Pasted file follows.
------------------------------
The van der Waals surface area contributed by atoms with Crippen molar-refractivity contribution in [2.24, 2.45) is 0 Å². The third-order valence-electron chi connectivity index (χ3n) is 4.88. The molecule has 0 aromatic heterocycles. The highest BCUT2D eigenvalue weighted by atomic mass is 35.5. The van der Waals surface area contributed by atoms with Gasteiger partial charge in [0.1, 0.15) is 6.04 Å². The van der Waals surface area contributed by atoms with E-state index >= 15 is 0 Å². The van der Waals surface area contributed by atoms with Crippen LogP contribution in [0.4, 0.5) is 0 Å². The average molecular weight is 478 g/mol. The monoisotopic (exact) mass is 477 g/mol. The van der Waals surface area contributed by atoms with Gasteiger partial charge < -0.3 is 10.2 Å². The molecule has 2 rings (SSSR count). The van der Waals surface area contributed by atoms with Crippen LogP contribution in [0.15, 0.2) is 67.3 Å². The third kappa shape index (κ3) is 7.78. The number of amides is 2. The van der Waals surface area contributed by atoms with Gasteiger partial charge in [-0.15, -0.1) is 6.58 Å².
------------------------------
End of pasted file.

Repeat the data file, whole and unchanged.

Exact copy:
The van der Waals surface area contributed by atoms with Crippen molar-refractivity contribution in [2.24, 2.45) is 0 Å². The third-order valence-electron chi connectivity index (χ3n) is 4.88. The molecule has 0 aromatic heterocycles. The highest BCUT2D eigenvalue weighted by atomic mass is 35.5. The van der Waals surface area contributed by atoms with Gasteiger partial charge in [0.1, 0.15) is 6.04 Å². The van der Waals surface area contributed by atoms with E-state index >= 15 is 0 Å². The van der Waals surface area contributed by atoms with Crippen LogP contribution in [0.4, 0.5) is 0 Å². The average molecular weight is 478 g/mol. The monoisotopic (exact) mass is 477 g/mol. The van der Waals surface area contributed by atoms with Gasteiger partial charge < -0.3 is 10.2 Å². The molecule has 2 rings (SSSR count). The van der Waals surface area contributed by atoms with Crippen LogP contribution in [0.15, 0.2) is 67.3 Å². The third kappa shape index (κ3) is 7.78. The number of amides is 2. The van der Waals surface area contributed by atoms with Gasteiger partial charge in [-0.15, -0.1) is 6.58 Å².